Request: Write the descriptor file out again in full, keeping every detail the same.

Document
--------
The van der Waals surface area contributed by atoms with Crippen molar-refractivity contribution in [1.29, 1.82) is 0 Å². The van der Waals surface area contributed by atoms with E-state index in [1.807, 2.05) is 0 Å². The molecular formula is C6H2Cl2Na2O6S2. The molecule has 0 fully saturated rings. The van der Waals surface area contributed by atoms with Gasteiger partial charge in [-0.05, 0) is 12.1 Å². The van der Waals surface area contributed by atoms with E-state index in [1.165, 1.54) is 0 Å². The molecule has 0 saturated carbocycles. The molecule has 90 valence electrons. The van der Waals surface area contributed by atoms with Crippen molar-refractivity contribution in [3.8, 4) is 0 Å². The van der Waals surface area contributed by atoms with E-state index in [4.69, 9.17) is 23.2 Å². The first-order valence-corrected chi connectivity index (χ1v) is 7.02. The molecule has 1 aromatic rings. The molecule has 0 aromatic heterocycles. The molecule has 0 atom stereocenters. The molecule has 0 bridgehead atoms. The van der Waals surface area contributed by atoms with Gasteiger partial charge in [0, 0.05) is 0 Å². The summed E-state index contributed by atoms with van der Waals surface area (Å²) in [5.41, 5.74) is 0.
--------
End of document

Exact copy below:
The van der Waals surface area contributed by atoms with Crippen molar-refractivity contribution in [1.29, 1.82) is 0 Å². The van der Waals surface area contributed by atoms with E-state index in [1.807, 2.05) is 0 Å². The molecular formula is C6H2Cl2Na2O6S2. The molecule has 0 fully saturated rings. The van der Waals surface area contributed by atoms with Gasteiger partial charge in [-0.05, 0) is 12.1 Å². The van der Waals surface area contributed by atoms with E-state index in [1.165, 1.54) is 0 Å². The molecule has 0 saturated carbocycles. The molecule has 90 valence electrons. The van der Waals surface area contributed by atoms with Crippen molar-refractivity contribution in [3.8, 4) is 0 Å². The van der Waals surface area contributed by atoms with E-state index in [4.69, 9.17) is 23.2 Å². The first-order valence-corrected chi connectivity index (χ1v) is 7.02. The molecule has 1 aromatic rings. The molecule has 0 aromatic heterocycles. The molecule has 0 atom stereocenters. The molecule has 0 bridgehead atoms. The van der Waals surface area contributed by atoms with Gasteiger partial charge in [0, 0.05) is 0 Å². The summed E-state index contributed by atoms with van der Waals surface area (Å²) in [5.41, 5.74) is 0.